The 2014 economic forecast still is convalescent
On the mend.
In the wake of the arm wrestling between President Obama and Senate Majority Leader Harry Reid on one hand and House Speaker John Boehner and the GOP on the other, this exaggerated government “shutdown crisis” will have little, if any influence on the 2014 U.S. economy.
It’s safe to say America’s world-leading gross domestic product of goods and services will post a modest 2.6% economic growth next year, aggressively led by energy-development exports and improvement in residential, commercial and industrial construction. With the Federal Reserve Board shaken up by the partial shutdown and the amateurish tug-of-war by the executive and legislative leaderships, it’s likely that the Fed’s purchase of $85 billion-a-month of treasury bonds and mortgage derivatives held by major banks will continue till year’s end, with slight tapering off at best, if at all, until then.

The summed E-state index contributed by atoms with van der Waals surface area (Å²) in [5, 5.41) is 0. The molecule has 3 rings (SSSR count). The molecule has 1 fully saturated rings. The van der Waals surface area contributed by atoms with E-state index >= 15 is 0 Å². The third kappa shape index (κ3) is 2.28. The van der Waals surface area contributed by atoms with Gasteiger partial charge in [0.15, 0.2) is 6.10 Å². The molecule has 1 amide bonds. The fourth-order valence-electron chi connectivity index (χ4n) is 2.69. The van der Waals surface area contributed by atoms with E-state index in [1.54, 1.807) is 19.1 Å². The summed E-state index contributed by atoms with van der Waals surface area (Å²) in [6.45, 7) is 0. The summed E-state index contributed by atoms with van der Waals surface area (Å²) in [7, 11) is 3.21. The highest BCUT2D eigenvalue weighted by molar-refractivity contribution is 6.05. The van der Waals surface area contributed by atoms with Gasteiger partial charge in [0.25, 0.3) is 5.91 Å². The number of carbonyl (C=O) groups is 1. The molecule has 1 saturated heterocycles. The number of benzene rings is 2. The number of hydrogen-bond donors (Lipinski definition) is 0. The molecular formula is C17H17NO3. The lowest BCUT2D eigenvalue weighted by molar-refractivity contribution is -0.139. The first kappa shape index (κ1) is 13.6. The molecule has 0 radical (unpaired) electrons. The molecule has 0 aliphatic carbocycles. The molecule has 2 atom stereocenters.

Unquestionably, the fracking-inspired oil and natural gas super-expansion has provided the unexpected surge that has brought an overall 2.6% annual growth for the U.S. economy as a whole with it. But growth in such traditional major economic segments as construction home prices and discretionary consumer spending will improve only moderately as independent businesses’ growth and consumer confidence will continue to be in a watchful mode.
This will result in modest hiring increases from a 2013 average of 180,000 to 200,000 persons a month. This number hardly is adequate in bringing down today’s rampant unemployment, which would require monthly hires in excess of 250,000. There also is grave concern that Obamacare, as well as strangulating Dodd-Frank and new EPA regulations will usher in a major advent of part-time employment of those working less than 30 hours a week without the benefit of company-paid insurance and retirement payout participation.